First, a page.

The Federal Trade Commission (FTC) has announced updates to the IdentityTheft.gov website aimed at making the site more useful to victims of identity theft. The changes will enable consumers to quickly file complaints and develop a personalized recovery plan after answering a number of questions on the site.
“Our hope is that this is going to make it much easier for consumers to start on their road to recovery,” FTC Chairwoman Edith Ramirez said during a news conference revealing the changes. “Having one easy set of steps to understand what [the recovery process] entails and getting a plan that is tailored to their own specific situation can be very helpful and really shorten the time it takes to recover from identity theft.”
At the news conference, the FTC also stated that it had received over 490,000 consumer complaints about identity theft in 2015, representing a 47 percent increase over the prior year. The Department of Justice estimates that 17.6 million Americans were victims of identity theft in 2014. Ramirez said she anticipates that the site upgrades will “absolutely” provide a boost to the ability of the commission as well as the more than 2,000 federal, state and local law enforcement officials who have access to the commission’s consumer complaint database to investigate incidents.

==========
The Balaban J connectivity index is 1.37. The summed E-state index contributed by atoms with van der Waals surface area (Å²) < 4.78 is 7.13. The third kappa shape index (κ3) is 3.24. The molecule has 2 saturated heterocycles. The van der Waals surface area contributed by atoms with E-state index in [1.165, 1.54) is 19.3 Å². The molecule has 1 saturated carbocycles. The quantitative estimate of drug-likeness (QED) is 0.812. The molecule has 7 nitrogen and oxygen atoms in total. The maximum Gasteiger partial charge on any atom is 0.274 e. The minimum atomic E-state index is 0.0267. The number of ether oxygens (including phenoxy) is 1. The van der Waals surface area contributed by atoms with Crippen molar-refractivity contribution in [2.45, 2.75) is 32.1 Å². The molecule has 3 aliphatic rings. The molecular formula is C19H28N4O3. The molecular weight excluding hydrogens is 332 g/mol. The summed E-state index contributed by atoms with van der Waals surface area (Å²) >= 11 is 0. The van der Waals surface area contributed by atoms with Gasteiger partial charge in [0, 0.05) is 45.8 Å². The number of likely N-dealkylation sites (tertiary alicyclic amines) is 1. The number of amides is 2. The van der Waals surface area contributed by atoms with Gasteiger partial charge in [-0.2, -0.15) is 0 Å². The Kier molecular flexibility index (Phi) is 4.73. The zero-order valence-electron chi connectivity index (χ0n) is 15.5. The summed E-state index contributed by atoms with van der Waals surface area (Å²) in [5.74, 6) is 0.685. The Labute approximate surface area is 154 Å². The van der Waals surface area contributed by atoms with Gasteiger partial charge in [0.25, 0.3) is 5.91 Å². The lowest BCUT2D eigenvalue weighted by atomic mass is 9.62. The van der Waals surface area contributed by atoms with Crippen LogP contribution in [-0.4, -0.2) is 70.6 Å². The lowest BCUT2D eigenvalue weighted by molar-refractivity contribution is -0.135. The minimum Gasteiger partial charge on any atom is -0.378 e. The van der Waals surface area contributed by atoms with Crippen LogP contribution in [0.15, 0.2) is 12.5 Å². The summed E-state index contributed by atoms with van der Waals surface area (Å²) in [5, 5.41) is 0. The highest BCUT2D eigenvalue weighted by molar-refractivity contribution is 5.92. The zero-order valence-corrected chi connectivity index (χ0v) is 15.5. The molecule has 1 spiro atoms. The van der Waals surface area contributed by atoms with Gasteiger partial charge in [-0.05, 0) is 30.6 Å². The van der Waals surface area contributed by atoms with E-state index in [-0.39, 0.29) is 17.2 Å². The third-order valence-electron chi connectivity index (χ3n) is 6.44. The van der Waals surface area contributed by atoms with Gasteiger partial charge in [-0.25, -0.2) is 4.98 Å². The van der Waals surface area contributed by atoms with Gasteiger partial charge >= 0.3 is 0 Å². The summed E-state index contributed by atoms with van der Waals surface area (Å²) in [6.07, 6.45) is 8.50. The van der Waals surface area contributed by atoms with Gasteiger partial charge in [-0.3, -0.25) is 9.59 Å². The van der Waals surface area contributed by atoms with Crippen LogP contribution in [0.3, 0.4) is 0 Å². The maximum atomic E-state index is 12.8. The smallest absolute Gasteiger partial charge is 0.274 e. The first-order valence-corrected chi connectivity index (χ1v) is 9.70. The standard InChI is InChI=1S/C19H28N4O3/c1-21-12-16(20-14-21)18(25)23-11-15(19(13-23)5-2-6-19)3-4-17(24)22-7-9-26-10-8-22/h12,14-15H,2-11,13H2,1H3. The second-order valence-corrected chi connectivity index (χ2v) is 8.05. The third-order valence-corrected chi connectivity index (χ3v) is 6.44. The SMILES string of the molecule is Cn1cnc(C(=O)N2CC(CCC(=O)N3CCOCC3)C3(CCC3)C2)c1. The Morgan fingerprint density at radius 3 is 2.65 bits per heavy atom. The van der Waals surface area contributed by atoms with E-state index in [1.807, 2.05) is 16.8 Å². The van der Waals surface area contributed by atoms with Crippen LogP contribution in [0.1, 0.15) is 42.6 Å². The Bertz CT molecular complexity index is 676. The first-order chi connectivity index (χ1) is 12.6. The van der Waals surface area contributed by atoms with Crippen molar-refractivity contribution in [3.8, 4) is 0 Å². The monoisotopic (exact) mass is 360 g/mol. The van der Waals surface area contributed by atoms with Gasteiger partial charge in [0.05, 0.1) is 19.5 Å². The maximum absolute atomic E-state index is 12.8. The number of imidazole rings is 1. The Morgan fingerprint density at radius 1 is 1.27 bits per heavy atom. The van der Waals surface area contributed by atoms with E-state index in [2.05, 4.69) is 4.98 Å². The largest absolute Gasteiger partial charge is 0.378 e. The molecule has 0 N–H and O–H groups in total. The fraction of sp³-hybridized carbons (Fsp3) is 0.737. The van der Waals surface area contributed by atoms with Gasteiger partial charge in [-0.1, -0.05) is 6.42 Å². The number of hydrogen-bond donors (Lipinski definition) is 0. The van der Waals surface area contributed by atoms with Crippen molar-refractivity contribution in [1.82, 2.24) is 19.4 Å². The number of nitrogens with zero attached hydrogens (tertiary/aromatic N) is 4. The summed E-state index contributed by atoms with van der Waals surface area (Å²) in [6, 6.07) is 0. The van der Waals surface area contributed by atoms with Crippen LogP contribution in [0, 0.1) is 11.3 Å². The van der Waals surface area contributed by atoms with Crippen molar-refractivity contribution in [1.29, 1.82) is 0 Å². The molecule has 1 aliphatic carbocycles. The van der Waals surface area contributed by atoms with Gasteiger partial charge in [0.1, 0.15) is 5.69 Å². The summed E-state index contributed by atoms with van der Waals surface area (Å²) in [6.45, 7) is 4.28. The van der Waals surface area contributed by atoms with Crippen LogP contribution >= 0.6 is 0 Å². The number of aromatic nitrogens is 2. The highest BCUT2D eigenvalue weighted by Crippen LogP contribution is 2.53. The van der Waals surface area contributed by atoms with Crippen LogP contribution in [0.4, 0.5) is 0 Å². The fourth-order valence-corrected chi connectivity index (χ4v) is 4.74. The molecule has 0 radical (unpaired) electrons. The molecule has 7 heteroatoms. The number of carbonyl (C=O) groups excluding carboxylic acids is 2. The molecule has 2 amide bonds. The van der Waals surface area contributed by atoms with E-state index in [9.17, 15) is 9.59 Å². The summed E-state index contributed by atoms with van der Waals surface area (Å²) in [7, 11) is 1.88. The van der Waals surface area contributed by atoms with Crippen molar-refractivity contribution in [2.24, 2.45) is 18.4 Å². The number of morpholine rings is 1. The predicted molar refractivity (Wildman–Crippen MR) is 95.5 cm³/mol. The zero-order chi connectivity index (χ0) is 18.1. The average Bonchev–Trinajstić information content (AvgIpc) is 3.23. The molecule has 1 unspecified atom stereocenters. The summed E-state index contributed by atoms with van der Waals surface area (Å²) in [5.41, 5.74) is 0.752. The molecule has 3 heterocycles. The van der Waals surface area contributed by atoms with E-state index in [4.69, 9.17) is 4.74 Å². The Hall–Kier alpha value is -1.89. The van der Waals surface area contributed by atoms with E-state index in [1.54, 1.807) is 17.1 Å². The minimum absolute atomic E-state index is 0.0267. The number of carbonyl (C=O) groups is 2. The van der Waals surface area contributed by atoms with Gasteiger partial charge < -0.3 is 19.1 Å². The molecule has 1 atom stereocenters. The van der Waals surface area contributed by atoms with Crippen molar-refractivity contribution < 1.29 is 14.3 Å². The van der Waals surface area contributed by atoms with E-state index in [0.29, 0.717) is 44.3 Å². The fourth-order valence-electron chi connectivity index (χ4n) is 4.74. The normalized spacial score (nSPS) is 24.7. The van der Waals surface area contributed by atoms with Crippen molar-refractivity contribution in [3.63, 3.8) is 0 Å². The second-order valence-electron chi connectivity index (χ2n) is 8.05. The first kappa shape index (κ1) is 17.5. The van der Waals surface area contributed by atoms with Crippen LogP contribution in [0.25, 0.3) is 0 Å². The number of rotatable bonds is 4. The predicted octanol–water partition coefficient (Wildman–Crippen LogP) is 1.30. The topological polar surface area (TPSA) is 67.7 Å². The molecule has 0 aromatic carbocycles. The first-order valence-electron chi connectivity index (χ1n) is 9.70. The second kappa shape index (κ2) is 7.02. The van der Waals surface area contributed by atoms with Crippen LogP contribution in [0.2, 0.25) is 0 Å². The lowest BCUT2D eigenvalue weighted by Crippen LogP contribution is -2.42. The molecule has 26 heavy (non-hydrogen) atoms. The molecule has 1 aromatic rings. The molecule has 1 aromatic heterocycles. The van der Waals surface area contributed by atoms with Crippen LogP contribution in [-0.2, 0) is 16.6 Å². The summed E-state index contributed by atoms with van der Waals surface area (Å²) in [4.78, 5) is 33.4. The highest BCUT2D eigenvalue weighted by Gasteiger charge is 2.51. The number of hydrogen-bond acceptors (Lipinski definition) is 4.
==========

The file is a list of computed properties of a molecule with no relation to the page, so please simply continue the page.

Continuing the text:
“The more information that we have in this database, the better equipped we will be to tackle these issues,” Ramirez said. “Data security is one of our top priorities, and a lot of the work that we do in that area helps to stem the tide of identity thieves. So every complaint we receive helps us in our enforcement efforts, and also helps our law enforcement partners around the country.”
President Obama issued an executive order in October of 2014 directing federal agencies to create a consolidated site with essential information on identity theft remediation for consumers, to which the FTC responded with IdentityTheft.gov. An initial version was launched in May 2015 with checklists for consumers based on certain types of identity theft.